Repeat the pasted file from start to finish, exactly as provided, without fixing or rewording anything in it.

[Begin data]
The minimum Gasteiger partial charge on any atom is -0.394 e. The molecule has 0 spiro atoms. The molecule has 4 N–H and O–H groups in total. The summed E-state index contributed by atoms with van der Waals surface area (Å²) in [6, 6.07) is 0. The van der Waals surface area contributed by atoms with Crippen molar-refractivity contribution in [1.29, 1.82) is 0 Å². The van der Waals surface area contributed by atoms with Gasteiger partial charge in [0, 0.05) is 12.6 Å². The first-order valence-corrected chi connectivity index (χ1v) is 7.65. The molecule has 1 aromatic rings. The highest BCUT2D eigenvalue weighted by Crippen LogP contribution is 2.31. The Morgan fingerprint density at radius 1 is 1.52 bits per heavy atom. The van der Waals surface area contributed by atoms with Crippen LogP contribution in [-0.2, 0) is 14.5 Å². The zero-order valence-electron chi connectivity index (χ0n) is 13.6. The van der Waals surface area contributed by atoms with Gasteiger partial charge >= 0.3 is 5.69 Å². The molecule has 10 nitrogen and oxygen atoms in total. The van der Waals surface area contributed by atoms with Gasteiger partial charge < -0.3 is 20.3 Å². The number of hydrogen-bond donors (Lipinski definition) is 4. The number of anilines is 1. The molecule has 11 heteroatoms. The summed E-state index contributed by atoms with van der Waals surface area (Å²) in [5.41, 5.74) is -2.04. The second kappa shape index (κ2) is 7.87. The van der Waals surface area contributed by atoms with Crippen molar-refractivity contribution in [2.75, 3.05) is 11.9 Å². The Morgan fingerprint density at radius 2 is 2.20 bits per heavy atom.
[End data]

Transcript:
The minimum Gasteiger partial charge on any atom is -0.394 e. The molecule has 0 spiro atoms. The molecule has 4 N–H and O–H groups in total. The summed E-state index contributed by atoms with van der Waals surface area (Å²) in [6, 6.07) is 0. The van der Waals surface area contributed by atoms with Crippen molar-refractivity contribution in [1.29, 1.82) is 0 Å². The van der Waals surface area contributed by atoms with Gasteiger partial charge in [0, 0.05) is 12.6 Å². The first-order valence-corrected chi connectivity index (χ1v) is 7.65. The molecule has 1 aromatic rings. The highest BCUT2D eigenvalue weighted by Crippen LogP contribution is 2.31. The Morgan fingerprint density at radius 1 is 1.52 bits per heavy atom. The van der Waals surface area contributed by atoms with Crippen LogP contribution in [-0.2, 0) is 14.5 Å². The zero-order valence-electron chi connectivity index (χ0n) is 13.6. The van der Waals surface area contributed by atoms with Gasteiger partial charge >= 0.3 is 5.69 Å². The molecule has 10 nitrogen and oxygen atoms in total. The van der Waals surface area contributed by atoms with Gasteiger partial charge < -0.3 is 20.3 Å². The number of hydrogen-bond donors (Lipinski definition) is 4. The number of anilines is 1. The molecule has 11 heteroatoms. The summed E-state index contributed by atoms with van der Waals surface area (Å²) in [5.41, 5.74) is -2.04. The second kappa shape index (κ2) is 7.87. The van der Waals surface area contributed by atoms with Crippen molar-refractivity contribution in [2.75, 3.05) is 11.9 Å². The Morgan fingerprint density at radius 2 is 2.20 bits per heavy atom.